Jason: Absolutely. We’re keenly aware that for us to win a People’s Vote, we need to convince older people who voted Leave last time to change their minds. We know that when young people speak to older generations about their fears for a post-Brexit future, it’s incredibly effective. That was the basis of our ‘Brexit is the fight of our generation’ work around Labour Party and its annual conference, where we were using younger activists to target older members.
The Labour Party is mentioned a few times on your website. Is FFS non-partisan, or are there particular party affiliations?
Amanda: We’re proud at FFS to be genuinely cross party - from Labour, Conservatives, Lib Dems and Green - as well as Plaid Cmyru, SNP and SDLP in the nations. What we are clear about is that the Labour Party as the official opposition hold the key to delivering a People’s Vote. It makes sense we focus - but not exclusively - on Labour, which is what we did in delivering the change in Labour’s Brexit policy at their annual conference.
Tell us about some of the activities you have organised so far?
Amanda: This is one of the bits I’ve enjoyed most about the campaign - the events and stunts have been so varied! From unfurling the 20-foot-long ‘Stop Backing Brexit’ banner at Labour Live in the Summer, to holding campus-based rallies attended by hundreds at places like Manchester and Hull - our campaigners have been so creative and varied in what they’ve done all across the country.
Brexit is nothing if not a triumph of privileged old white men forcing their agendas on everyone else
Diversity is an important component of FFS, both in your company make-up but in the voices you provide a platform to. Why is that?
Amanda: Despite the fact that Brexit is going to hurt marginalised communities such as women and people of colour the most, we are the ones who seem to have the fewest opportunities to shape our futures. Brexit is nothing if not a triumph of privileged old white men forcing their agendas on everyone else, and we would argue that the only way we can win a People’s Vote this time is through the diverse nature of the people of the UK.
What are the details of the People’s Vote March?
Richard: On October 20th, over 100,000 people from across the United Kingdom will be marching on Parliament to demand a People’s Vote.
We are congregating at Park Lane at 12pm, and the rally will be hosted at around 3pm in Parliament Square. Details will be shared this week about the wonderful and diverse young people and speakers who will be taking part!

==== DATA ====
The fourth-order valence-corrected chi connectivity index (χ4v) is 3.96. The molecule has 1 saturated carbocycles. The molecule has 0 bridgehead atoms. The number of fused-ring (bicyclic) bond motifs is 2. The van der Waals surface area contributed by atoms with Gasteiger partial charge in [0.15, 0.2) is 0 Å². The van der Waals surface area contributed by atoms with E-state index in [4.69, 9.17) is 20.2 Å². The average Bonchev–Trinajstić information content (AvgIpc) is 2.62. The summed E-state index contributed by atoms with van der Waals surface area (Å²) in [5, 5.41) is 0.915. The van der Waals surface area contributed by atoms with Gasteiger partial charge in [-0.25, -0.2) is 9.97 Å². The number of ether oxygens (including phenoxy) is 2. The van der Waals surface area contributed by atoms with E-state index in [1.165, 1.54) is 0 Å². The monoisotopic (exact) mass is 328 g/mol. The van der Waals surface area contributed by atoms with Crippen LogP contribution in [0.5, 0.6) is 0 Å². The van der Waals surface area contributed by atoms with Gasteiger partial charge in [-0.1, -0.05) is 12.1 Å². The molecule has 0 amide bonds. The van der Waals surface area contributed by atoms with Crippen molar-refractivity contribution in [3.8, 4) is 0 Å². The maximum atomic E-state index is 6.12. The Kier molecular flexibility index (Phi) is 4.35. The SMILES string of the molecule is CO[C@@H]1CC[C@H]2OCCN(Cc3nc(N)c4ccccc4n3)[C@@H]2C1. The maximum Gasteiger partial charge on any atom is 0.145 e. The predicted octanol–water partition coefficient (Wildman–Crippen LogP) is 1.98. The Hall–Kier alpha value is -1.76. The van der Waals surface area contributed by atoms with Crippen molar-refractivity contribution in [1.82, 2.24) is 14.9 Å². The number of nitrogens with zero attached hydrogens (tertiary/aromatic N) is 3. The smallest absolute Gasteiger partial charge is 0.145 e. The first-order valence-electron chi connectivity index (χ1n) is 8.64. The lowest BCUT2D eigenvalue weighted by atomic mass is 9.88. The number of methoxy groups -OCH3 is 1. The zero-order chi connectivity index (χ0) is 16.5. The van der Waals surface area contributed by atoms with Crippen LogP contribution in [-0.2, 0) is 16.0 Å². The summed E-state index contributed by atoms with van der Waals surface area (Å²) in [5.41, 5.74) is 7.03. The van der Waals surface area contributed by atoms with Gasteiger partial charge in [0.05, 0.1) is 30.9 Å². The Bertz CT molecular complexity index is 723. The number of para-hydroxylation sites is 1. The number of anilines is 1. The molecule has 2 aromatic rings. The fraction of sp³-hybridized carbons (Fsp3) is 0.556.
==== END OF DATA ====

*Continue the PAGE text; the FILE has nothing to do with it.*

Can you explain your connection to People’s Vote UK?
Amanda: When we launched, other groups reached out to us pretty quickly, and only a couple of weeks later the People’s Vote Campaign officially launched - it made sense to join up with such a broad range of other groups working towards the same aim as us! We’re really proud to be one of nine organisations who make up the People’s Vote campaign, and in particular are proud to have put young people at forefront of the growing movement of people calling for a People’s Vote.
The option of a People’s Vote has become a real possibility in the last few months. What would be your ideal ballot options?
Jason: It’s obviously for Parliament to decide, but my personal preference would be that there are two options. Whatever deal (if there is a deal!) that Theresa May manages to cobble together, versus the current benefits we enjoy as a full member of the European Union.
How do you respond to those who say we should respect ‘the will of the people’?
Jason: We absolutely are. We would argue two things. One, it’s becoming painfully clear that the gap between what was promised two years versus what is being delivered on people’s doorsteps grows every day. People didn’t vote to be poorer, or have less funding for public services. That is the reality now.
Secondly, the will of the people has changed. Every week we have people changing their minds and young people become old enough to vote for their futures. Who is the least democratic - groups like FFS who want the people to have a vote on the biggest issue of our lives, or those who are terrified of people’s judgement on their shoddy Brexit?
Where can people find out more about you?
Richard: People can find us at our incredibly bright website at FFSakes.uk or follow us on our active social media accounts on Facebook, Twitter and Instagram.
Want to find out more about the People's March? Hear from one of our team who was there...